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Aspinity Detects Voice in Analog Nets

July 2, 2019

Author: Mike Demler

Aspinity’s Reconfigurable Analog Modular Processor (Ramp) provides always-on capability in low-power voice-activated devices, drawing just 10 microamps during active operation. Ramp is a voice-activity detector (VAD); it integrates a small analog neural network that consumes just 10% as much power as its nearest digital competitor.

Sound waves are analog, so some digital VADs integrate an analog-to-digital converter (ADC) that transforms microphone outputs. A more popular solution is a smart microphone that outputs pulse-density-modulated (PDM) digital signals, but such devices just move the ADC into the sensor. Either way, the ADC is a power drain in battery-operated devices because it continuously consumes at least 100 microwatts. Ramp doesn’t eliminate the ADC, but it saves power by keeping this component and the rest of the signal-processing chain in sleep mode until a speech signal arrives.

The chip’s low power is due to its subthreshold circuits. MOS transistors operating in subthreshold mode normally suffer leakage current, but for low-power analog circuits, that mode also yields an exponential transconductance that’s useful in amplifiers and similar circuits. Subthreshold circuits are slow because of their high output impedance, but they draw little supply current as a result.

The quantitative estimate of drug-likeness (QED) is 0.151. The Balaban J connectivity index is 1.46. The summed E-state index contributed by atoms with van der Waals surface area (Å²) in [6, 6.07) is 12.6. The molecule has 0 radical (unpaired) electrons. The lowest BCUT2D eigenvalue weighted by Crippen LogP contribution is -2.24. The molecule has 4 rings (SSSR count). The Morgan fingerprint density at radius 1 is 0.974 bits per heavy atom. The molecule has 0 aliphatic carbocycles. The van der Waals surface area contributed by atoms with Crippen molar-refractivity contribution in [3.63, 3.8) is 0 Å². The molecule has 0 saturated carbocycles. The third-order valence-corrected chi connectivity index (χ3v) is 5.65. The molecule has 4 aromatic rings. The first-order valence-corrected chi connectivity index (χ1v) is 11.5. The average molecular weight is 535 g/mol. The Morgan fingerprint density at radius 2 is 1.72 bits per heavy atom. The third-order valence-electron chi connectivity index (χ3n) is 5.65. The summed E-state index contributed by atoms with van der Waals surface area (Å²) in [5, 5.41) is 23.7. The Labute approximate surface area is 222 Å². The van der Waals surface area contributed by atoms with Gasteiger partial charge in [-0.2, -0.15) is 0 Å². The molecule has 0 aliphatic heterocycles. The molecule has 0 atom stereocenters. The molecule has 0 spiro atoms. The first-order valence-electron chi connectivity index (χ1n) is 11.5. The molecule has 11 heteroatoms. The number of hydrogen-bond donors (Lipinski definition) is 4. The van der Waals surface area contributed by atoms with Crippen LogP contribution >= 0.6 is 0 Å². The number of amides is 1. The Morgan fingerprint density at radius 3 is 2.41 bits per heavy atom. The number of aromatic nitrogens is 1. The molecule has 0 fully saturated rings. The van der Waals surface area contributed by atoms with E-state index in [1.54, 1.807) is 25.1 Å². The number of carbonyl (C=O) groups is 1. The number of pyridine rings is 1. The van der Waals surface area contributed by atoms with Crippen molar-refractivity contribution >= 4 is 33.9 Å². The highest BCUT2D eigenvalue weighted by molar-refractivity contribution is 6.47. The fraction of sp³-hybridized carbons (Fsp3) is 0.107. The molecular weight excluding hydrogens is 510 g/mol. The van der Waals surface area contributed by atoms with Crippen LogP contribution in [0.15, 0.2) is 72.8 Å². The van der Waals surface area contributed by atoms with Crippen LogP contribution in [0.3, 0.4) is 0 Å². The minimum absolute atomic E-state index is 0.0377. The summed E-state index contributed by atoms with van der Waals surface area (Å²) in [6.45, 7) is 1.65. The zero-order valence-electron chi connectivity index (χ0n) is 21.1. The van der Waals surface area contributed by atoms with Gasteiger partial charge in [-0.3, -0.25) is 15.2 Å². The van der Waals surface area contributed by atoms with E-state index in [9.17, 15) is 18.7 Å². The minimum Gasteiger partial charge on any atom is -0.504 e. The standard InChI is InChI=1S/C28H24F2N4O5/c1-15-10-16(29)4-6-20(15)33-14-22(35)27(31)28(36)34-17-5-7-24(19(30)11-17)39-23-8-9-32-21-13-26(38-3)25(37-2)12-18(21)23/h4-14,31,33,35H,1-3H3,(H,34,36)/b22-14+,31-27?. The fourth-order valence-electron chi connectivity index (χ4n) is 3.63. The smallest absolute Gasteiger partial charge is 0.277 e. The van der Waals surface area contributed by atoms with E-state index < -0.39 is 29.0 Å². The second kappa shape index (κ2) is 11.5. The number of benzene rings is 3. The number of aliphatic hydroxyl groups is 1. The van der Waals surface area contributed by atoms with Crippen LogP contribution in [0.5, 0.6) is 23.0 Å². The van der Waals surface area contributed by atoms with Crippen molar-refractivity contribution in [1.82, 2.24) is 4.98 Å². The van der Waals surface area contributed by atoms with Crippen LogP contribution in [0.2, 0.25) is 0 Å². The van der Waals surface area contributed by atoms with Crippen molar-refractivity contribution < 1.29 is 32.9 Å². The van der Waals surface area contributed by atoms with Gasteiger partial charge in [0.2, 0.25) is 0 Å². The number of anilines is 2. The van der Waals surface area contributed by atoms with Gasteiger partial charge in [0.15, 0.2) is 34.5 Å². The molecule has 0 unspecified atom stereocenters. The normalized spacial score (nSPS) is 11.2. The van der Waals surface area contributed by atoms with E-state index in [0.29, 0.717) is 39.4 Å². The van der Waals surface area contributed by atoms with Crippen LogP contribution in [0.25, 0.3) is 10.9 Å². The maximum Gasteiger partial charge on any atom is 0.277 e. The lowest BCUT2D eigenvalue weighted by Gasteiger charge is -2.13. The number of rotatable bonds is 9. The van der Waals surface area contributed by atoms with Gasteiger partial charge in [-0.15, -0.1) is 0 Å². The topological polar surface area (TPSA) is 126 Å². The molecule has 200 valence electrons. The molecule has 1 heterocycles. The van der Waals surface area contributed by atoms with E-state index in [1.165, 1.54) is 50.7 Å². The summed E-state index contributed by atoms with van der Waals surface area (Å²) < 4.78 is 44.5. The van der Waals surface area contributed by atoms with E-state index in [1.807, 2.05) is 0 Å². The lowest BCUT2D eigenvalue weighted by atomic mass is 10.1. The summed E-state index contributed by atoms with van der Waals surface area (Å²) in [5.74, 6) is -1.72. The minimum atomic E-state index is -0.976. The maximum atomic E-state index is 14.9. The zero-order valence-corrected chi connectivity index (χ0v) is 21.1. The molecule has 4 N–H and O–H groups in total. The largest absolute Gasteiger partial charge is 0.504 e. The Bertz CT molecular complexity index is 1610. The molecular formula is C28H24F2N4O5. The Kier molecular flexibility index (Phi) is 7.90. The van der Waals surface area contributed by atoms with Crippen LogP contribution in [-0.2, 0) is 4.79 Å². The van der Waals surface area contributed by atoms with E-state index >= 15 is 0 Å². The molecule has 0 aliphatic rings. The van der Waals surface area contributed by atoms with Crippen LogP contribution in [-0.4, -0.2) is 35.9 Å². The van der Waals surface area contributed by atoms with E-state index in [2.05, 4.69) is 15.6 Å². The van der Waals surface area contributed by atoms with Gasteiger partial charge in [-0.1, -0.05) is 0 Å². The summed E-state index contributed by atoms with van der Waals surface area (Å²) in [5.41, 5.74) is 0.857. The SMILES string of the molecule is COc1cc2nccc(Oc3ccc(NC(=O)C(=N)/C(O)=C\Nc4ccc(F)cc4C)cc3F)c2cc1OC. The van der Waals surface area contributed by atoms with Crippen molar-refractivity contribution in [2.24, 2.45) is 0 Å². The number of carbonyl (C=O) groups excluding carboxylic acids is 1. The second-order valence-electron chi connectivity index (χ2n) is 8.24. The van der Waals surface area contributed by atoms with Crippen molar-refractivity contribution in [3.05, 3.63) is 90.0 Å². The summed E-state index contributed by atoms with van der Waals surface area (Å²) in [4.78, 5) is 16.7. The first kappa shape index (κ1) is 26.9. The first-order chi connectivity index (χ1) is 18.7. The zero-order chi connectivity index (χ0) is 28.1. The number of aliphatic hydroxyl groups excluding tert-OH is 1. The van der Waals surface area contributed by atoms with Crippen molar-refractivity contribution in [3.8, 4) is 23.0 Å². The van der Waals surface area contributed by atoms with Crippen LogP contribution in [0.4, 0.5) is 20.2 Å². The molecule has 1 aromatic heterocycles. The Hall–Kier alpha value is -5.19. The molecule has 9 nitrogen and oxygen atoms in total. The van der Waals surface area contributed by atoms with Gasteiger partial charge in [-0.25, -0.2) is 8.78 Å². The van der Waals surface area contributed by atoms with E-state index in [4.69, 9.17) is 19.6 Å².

Ramp is well suited to smart headphones, smartwatches, and other devices that use an ADC and DSP intermittently. In addition to producing the discrete chip, Aspinity plans to offer its intellectual property for more-highly integrated voice processors, benefitting voice assistants. The analog detector keeps them from streaming when they’re not being spoken to, and it turns them off more quickly than a roundtrip to the cloud would allow, maintaining privacy much better than the always listening Alexa and Siri.

Subscribers can view the full article in the Microprocessor Report.

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